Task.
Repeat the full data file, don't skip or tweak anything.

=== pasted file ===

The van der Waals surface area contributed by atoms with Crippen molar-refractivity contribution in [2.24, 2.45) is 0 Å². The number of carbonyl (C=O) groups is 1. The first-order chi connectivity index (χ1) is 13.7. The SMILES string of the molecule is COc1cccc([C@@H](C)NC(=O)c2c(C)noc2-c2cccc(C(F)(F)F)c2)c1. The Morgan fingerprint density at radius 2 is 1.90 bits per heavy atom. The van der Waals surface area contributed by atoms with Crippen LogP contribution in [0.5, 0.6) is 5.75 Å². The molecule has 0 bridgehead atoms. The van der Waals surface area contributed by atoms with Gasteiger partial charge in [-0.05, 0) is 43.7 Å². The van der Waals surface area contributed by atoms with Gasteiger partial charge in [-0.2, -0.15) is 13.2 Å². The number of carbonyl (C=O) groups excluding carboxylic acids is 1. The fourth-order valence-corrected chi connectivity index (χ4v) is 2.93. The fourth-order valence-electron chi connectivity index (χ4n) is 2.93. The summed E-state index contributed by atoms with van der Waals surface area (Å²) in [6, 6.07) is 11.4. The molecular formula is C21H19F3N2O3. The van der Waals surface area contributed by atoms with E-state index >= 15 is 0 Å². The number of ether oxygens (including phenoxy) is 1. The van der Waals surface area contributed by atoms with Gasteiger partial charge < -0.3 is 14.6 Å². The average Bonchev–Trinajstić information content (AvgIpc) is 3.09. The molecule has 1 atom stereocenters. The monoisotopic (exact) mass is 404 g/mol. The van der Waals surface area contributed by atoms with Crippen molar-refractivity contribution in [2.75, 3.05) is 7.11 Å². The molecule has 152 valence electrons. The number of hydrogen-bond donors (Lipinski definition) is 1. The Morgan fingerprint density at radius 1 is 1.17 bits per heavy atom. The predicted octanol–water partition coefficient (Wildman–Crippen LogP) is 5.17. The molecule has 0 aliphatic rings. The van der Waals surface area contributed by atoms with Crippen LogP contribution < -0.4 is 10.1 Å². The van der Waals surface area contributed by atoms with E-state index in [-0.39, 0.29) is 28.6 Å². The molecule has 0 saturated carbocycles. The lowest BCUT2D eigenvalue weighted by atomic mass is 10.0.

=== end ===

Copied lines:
The van der Waals surface area contributed by atoms with Crippen molar-refractivity contribution in [2.24, 2.45) is 0 Å². The number of carbonyl (C=O) groups is 1. The first-order chi connectivity index (χ1) is 13.7. The SMILES string of the molecule is COc1cccc([C@@H](C)NC(=O)c2c(C)noc2-c2cccc(C(F)(F)F)c2)c1. The Morgan fingerprint density at radius 2 is 1.90 bits per heavy atom. The van der Waals surface area contributed by atoms with Crippen LogP contribution in [0.5, 0.6) is 5.75 Å². The molecule has 0 bridgehead atoms. The van der Waals surface area contributed by atoms with Gasteiger partial charge in [-0.05, 0) is 43.7 Å². The van der Waals surface area contributed by atoms with Gasteiger partial charge in [-0.2, -0.15) is 13.2 Å². The number of carbonyl (C=O) groups excluding carboxylic acids is 1. The fourth-order valence-corrected chi connectivity index (χ4v) is 2.93. The fourth-order valence-electron chi connectivity index (χ4n) is 2.93. The summed E-state index contributed by atoms with van der Waals surface area (Å²) in [6, 6.07) is 11.4. The molecular formula is C21H19F3N2O3. The van der Waals surface area contributed by atoms with E-state index >= 15 is 0 Å². The number of ether oxygens (including phenoxy) is 1. The van der Waals surface area contributed by atoms with Gasteiger partial charge < -0.3 is 14.6 Å². The average Bonchev–Trinajstić information content (AvgIpc) is 3.09. The molecule has 1 atom stereocenters. The monoisotopic (exact) mass is 404 g/mol. The van der Waals surface area contributed by atoms with Crippen molar-refractivity contribution in [2.75, 3.05) is 7.11 Å². The molecule has 152 valence electrons. The number of hydrogen-bond donors (Lipinski definition) is 1. The Morgan fingerprint density at radius 1 is 1.17 bits per heavy atom. The predicted octanol–water partition coefficient (Wildman–Crippen LogP) is 5.17. The molecule has 0 aliphatic rings. The van der Waals surface area contributed by atoms with Crippen LogP contribution < -0.4 is 10.1 Å². The van der Waals surface area contributed by atoms with E-state index in [-0.39, 0.29) is 28.6 Å². The molecule has 0 saturated carbocycles. The lowest BCUT2D eigenvalue weighted by atomic mass is 10.0.